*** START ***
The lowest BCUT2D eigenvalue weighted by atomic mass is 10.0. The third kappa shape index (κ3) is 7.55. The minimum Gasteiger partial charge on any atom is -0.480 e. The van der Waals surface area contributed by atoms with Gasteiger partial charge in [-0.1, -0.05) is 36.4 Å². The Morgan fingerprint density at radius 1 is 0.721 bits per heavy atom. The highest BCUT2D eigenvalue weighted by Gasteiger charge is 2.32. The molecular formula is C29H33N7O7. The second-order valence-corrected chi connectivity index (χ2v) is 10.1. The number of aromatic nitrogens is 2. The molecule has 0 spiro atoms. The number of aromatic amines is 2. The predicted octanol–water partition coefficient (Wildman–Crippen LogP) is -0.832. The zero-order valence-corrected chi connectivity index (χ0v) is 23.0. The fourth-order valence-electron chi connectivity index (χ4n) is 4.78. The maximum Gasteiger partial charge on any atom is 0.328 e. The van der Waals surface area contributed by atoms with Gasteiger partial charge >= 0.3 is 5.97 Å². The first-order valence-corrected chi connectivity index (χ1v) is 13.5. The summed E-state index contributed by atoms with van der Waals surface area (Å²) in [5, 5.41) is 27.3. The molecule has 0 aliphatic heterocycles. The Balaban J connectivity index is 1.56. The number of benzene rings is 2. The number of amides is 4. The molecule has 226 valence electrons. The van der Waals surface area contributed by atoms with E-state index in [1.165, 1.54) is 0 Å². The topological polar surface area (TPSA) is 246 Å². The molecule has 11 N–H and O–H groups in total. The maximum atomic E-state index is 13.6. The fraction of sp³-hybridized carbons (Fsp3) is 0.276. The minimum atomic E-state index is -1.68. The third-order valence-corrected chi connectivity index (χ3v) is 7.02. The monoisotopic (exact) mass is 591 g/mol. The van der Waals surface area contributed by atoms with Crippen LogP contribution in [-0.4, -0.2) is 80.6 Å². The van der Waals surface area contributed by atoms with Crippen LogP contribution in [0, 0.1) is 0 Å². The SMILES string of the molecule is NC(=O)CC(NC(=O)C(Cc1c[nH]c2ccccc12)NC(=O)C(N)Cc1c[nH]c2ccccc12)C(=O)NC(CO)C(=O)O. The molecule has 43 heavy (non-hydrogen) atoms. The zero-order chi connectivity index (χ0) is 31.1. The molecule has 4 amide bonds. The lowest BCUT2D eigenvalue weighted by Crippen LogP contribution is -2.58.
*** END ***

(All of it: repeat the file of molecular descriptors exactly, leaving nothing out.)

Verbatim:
The lowest BCUT2D eigenvalue weighted by atomic mass is 10.0. The third kappa shape index (κ3) is 7.55. The minimum Gasteiger partial charge on any atom is -0.480 e. The van der Waals surface area contributed by atoms with Gasteiger partial charge in [-0.1, -0.05) is 36.4 Å². The Morgan fingerprint density at radius 1 is 0.721 bits per heavy atom. The highest BCUT2D eigenvalue weighted by Gasteiger charge is 2.32. The molecular formula is C29H33N7O7. The second-order valence-corrected chi connectivity index (χ2v) is 10.1. The number of aromatic nitrogens is 2. The molecule has 0 spiro atoms. The number of aromatic amines is 2. The predicted octanol–water partition coefficient (Wildman–Crippen LogP) is -0.832. The zero-order valence-corrected chi connectivity index (χ0v) is 23.0. The fourth-order valence-electron chi connectivity index (χ4n) is 4.78. The maximum Gasteiger partial charge on any atom is 0.328 e. The van der Waals surface area contributed by atoms with Gasteiger partial charge >= 0.3 is 5.97 Å². The first-order valence-corrected chi connectivity index (χ1v) is 13.5. The summed E-state index contributed by atoms with van der Waals surface area (Å²) in [5, 5.41) is 27.3. The molecule has 0 aliphatic heterocycles. The Balaban J connectivity index is 1.56. The number of benzene rings is 2. The number of amides is 4. The molecule has 226 valence electrons. The van der Waals surface area contributed by atoms with E-state index in [1.165, 1.54) is 0 Å². The topological polar surface area (TPSA) is 246 Å². The molecule has 11 N–H and O–H groups in total. The maximum atomic E-state index is 13.6. The fraction of sp³-hybridized carbons (Fsp3) is 0.276. The minimum atomic E-state index is -1.68. The third-order valence-corrected chi connectivity index (χ3v) is 7.02. The monoisotopic (exact) mass is 591 g/mol. The van der Waals surface area contributed by atoms with Crippen LogP contribution in [-0.4, -0.2) is 80.6 Å². The van der Waals surface area contributed by atoms with Crippen LogP contribution in [0, 0.1) is 0 Å². The SMILES string of the molecule is NC(=O)CC(NC(=O)C(Cc1c[nH]c2ccccc12)NC(=O)C(N)Cc1c[nH]c2ccccc12)C(=O)NC(CO)C(=O)O. The molecule has 43 heavy (non-hydrogen) atoms. The zero-order chi connectivity index (χ0) is 31.1. The molecule has 4 amide bonds. The lowest BCUT2D eigenvalue weighted by Crippen LogP contribution is -2.58.